Stephen Frears on Lance Armstrong, Doping and Why Theaters Trump Phones

Stephen Frears the Program
Camilla Morandi/REX/Shutterstock

Stephen Frears is a directing chameleon.

In a career that’s spanned more than three decades, the English filmmaker has moved effortlessly from drawing room intrigue in “Dangerous Liaisons” to working class gay romance in”My Beautiful Laundrette” to noirish double crosses in “The Grifters.” In “The Program,” a look at disgraced Tour de France champion Lance Armstrong, he tackles the world of competitive sports, exposing a competitive mentality that warps moral compasses and encourages people to do anything to get an edge.

Frears spoke with Variety about Armstrong’s use of performance enhancing drugs, what excites him as a filmmaker, and why he has yet to join the streaming generation.


The Program Ben Foster

Toronto Film Review: ‘The Program’

Were you a fan of cycling? Did you watch Armstrong win all those tournaments?

I knew absolutely nothing about cycling or about Lance Armstrong or about drugs and doping.

What did you learn about the sport?

They’re crazy people. Cyclists are insane. You’re going through the Alps, climbing up mountains. There’s this circus around them. They’re so tough. When they have a day off they go out and cycle 100 miles.

What was your lasting impression of Armstrong? Did you try to meet him before you filmed?

It was all about his ambition and his desire to win. His character was the problem. That was worse than the doping, his treatment of other people and the way he used them and didn’t care.

I didn’t see the need to have any contact with him. Everything about him is on the record. The facts are all there.

Do you understand the desire to dope? If you could take a drug that would make you better at filmmaking, wouldn’t you be tempted?

Luckily that doesn’t work in my profession. There aren’t drugs that will win me the Oscar.

In sports, the temptations must be enormous, because the rewards are so high. It must be irresistible. You have to win and they’re told this is how you win. When they stripped [Armstrong] of his titles, they couldn’t give them to anyone else because doping was so widespread. It was so bad that basically anybody who turned up at a race was doping.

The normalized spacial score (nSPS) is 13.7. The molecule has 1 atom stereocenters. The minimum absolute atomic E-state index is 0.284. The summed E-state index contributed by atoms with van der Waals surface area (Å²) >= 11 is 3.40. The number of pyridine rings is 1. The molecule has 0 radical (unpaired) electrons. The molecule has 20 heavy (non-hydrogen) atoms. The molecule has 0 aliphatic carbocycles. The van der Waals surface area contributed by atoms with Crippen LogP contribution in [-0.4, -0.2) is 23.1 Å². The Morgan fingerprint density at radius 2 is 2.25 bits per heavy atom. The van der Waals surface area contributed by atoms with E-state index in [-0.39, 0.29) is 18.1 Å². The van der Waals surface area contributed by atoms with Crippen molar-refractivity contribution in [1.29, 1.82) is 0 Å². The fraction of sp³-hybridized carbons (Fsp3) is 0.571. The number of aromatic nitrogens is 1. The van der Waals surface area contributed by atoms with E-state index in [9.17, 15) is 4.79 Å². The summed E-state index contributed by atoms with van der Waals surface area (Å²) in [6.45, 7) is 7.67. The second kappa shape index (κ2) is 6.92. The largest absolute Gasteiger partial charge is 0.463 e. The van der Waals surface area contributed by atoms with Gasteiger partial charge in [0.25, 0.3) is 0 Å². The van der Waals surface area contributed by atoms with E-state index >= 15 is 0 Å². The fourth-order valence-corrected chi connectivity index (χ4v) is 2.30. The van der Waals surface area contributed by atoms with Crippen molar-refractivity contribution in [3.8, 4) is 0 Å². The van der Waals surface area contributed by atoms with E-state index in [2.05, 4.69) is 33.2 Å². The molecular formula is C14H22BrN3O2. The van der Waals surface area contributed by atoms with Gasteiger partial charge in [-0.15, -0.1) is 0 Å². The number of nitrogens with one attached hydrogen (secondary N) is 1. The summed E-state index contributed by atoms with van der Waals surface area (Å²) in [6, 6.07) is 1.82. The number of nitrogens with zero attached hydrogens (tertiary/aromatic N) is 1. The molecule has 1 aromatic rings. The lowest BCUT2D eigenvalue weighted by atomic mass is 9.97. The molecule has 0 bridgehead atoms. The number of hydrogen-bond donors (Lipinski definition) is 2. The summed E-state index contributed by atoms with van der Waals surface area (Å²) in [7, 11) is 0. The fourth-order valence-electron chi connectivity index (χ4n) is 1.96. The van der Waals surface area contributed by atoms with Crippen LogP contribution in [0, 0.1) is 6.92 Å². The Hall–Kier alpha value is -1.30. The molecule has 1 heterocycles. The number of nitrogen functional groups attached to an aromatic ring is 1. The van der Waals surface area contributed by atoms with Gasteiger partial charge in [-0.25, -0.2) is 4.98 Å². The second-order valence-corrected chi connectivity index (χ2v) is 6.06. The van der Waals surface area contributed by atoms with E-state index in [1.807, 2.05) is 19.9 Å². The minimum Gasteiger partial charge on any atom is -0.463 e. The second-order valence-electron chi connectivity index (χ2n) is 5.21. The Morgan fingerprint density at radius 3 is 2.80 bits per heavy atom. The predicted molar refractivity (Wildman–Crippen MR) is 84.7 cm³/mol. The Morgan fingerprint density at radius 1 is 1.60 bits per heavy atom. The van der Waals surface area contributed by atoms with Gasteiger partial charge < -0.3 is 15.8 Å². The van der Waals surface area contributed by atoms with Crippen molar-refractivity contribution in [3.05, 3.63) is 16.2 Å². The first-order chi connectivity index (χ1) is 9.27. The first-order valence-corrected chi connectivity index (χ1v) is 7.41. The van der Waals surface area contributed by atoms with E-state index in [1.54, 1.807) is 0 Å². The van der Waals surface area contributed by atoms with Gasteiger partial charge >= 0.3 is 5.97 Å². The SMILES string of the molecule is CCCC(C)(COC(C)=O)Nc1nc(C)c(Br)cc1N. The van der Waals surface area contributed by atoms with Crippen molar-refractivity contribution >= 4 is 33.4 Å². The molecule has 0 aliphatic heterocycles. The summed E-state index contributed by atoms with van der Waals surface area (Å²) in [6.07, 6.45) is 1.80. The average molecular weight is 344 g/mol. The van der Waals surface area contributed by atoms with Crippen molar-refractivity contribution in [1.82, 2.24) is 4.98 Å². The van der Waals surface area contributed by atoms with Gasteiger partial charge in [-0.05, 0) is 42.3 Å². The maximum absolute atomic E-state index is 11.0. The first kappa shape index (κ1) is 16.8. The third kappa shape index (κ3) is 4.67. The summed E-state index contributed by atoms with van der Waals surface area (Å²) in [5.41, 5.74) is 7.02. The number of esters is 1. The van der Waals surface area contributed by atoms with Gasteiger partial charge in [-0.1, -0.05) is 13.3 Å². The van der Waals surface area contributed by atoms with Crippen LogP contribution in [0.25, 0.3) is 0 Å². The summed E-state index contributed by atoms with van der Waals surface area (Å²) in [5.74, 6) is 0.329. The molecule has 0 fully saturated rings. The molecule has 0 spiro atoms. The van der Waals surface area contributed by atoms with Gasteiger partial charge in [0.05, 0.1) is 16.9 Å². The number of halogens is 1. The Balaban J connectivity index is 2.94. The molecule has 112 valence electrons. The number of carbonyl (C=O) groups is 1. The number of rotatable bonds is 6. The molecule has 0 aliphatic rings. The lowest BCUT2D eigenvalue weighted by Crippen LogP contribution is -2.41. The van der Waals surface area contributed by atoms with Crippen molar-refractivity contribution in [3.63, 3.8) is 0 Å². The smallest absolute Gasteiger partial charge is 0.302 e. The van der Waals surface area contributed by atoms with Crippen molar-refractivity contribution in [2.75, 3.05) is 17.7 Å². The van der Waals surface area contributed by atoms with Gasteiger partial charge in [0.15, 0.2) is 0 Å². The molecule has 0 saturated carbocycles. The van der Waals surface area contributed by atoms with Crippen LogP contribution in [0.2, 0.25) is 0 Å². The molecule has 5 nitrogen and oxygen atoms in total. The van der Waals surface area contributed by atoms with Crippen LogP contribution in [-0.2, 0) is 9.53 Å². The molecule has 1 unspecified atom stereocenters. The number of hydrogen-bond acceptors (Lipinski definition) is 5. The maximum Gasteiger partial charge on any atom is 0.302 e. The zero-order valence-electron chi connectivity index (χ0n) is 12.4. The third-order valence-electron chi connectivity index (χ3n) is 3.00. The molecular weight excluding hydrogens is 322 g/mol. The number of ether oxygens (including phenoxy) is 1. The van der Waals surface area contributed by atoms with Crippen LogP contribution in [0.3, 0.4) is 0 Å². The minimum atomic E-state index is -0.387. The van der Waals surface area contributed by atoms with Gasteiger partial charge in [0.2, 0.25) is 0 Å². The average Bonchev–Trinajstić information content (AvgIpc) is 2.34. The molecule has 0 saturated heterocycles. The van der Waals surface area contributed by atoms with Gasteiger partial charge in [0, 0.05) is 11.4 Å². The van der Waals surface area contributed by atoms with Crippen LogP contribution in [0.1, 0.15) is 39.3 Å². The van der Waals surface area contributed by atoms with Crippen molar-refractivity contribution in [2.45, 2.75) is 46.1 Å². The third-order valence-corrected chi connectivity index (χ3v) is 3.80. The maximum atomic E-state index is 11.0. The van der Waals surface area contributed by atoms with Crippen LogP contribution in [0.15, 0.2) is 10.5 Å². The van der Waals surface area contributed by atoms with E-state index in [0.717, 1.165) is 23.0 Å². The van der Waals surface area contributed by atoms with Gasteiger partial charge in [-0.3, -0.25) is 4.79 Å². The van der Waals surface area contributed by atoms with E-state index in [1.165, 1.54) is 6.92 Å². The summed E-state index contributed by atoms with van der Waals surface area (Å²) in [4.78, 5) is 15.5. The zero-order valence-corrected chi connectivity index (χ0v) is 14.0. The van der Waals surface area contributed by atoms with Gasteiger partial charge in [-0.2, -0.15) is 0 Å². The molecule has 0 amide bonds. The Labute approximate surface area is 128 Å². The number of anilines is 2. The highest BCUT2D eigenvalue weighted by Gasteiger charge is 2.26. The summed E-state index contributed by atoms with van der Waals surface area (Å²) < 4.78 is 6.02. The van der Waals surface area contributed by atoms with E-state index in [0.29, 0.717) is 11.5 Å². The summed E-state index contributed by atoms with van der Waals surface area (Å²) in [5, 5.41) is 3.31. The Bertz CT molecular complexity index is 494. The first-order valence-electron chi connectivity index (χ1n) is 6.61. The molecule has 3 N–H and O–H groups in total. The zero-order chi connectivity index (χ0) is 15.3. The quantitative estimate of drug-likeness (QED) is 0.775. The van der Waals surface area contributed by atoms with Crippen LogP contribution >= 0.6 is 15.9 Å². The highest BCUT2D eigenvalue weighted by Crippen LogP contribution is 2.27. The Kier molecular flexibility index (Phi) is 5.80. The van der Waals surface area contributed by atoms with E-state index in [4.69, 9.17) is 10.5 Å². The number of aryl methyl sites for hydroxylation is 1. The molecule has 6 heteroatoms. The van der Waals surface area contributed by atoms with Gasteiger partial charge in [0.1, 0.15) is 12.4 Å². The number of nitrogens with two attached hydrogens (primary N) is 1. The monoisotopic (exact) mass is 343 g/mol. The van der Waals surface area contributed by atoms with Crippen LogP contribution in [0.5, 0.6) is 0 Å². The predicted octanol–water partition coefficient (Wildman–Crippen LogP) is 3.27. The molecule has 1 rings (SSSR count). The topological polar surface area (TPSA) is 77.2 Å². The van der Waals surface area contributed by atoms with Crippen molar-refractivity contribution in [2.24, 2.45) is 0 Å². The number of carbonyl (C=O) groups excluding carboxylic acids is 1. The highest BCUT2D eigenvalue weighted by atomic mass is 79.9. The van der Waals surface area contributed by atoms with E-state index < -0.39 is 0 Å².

Have they cleaned up cycling?

I imagine it has. I hope it has. The doping has shifted to tennis.

Have you heard from cyclists who have seen the film?

They’re extremely complimentary. They say we got it right, that’s what happened. That’s what’s important. They think we got it right.

From “The Grifters” to “The Queen” to “The Program,” you seem to love to mix it up in terms of genres. Is that part of a plan and does it make it difficult to get your films made?

Oh yes, it is. It’s Marvel movies that get the big audiences. That’s what you people want and that’s what the studios want.

But the idea of repeating myself is so depressing. I don’t have the patience to make the same film all the time.

Do you watch films on a phone or an iPad?

I only watch films in the cinema. I’m old fashioned. I’m a lost cause.

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  1. jay smith says:

    This guy is full of it. The number of Musicians, directors, actors that use THC and psychedelics to open their mind to develop better movies and music is huge. There just isn’t a governing body administering doping tests at the Oscars. The guy has no clue about cycling or Lance, he watched a few videos and proclaims that Lance is a bad guy. True, he cheated but once he passed that line nothing is sacred. Floyd Landis ripped off his fans and friends to challenge his positive dope test.

  2. IT--2--IT says:

    NO TIME for 90s show RECTUM worship.


    AMERICA is being PULLED.

    NO TIME for ‘EYE–CONs’.

    INTEL RUN – – –‘EYE–CONs’.

  3. Frank Serio says:

    In the book “Loyal Leiutenant” by Lance Armstrong’s teammate George Hincapie, there was a question that was asked by George that was directed to the prosecutors that should be in everyone’s mind. “Why was the U.S. Postal team singled out as the only team tested for PED’s
    during the dark years of the sport of cycling ?”

    • Steve says:

      “Why was the U.S. Postal team singled out as the only team tested for PED’s
      during the dark years of the sport of cycling ?”

      They weren’t

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